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Japanese garden.

The Japanese Custom of Cleanliness

COVID-19 has made many people consciously aware of the need for cleanliness. There is the constant reminder for the need to disinfect and to regularly wash hands. The Japanese have been notoriously clean. For anyone who has traveled to Japan will have encountered the many ways that the Japanese observe cleanliness, how it is a cultural norm and an innate custom for most.

The custom of removing shoes, Japan.

In Japan, people remove their shoes before entering a home. Removing shoes is not limited to residences. Other places also require guests to remove their shoes: temples, shrines, hot spring resorts, traditional inns, some schools, and so on. Some public toilets even provide toilet slippers in front of the toilet door for people to use.

People wearing face masks has been a usual sight in Japan even before COVID-19. People began using them for all sorts of reasons, not just to protect against allergens and germs. Brand logos and cute patterns turned them into a fashion statement.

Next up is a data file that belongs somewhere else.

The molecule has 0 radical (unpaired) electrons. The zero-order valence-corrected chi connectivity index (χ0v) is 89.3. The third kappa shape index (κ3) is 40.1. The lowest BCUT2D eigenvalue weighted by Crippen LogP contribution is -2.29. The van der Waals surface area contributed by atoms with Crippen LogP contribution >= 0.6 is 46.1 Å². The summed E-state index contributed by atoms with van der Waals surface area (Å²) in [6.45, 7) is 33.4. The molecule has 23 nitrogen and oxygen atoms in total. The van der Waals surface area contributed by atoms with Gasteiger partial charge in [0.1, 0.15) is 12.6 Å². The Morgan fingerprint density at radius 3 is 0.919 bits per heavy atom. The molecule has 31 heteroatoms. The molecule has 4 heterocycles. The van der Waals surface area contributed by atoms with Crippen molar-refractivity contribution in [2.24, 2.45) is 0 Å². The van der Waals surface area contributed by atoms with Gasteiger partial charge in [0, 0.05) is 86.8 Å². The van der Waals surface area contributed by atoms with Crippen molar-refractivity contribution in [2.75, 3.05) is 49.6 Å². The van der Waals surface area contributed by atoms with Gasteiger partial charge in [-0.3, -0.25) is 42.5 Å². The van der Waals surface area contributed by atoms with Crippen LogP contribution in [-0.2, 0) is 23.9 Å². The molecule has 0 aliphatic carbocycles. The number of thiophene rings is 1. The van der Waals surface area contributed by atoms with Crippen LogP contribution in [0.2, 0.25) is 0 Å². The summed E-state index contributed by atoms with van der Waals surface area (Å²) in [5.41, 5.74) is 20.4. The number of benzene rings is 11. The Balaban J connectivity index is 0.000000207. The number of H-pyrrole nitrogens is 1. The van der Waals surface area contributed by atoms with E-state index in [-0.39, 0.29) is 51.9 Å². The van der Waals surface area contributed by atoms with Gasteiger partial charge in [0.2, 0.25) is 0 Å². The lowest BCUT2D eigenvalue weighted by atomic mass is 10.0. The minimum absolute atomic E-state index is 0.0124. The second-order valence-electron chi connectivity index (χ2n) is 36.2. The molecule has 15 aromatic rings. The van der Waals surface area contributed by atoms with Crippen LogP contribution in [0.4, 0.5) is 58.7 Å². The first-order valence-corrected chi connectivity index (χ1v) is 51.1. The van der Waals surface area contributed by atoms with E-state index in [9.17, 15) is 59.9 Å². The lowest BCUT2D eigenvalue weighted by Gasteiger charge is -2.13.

The custom of removing shoes, Japan. | David Shackelford

Cleanliness as a central part of Buddhism and Shinto

Buddhism was introduced to Japan from China and Korea in the 6th and 8th centuries and cleanliness was an integral part of the religion. Zen Buddhism, from the 12th and 13th centuries, teaches that all daily life activities such as cleaning, cooking, having meals are considered spiritual exercises, no different from meditating.

Cleansing before praying at a shrine, Japan.

Even before Buddhism came to the country, Japan had its own indigenous religion, Shinto (“The Way of The Gods”). Cleanliness was the core of Shinto religion, with the saying “cleanliness is godliness”. Buddhism’s stress on cleanliness merely reinforces what the Japanese were already practicing.

Cleansing before praying at a shrine, Japan. | kenichi nobusue

One key idea in Shinto is kegare or impurity, such as death and disease. Purification practices are commonly practiced to ward-off kegare. The activity purifies a person as well as wards off calamities that may affect the society.

With the new normal, it would only be logical to observe social distancing, and the common cleanliness practices will hopefully be a daily habit for everyone.

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Read all about Japanese immersion learning and studying abroad. Check out our eZasshi archives for more articles!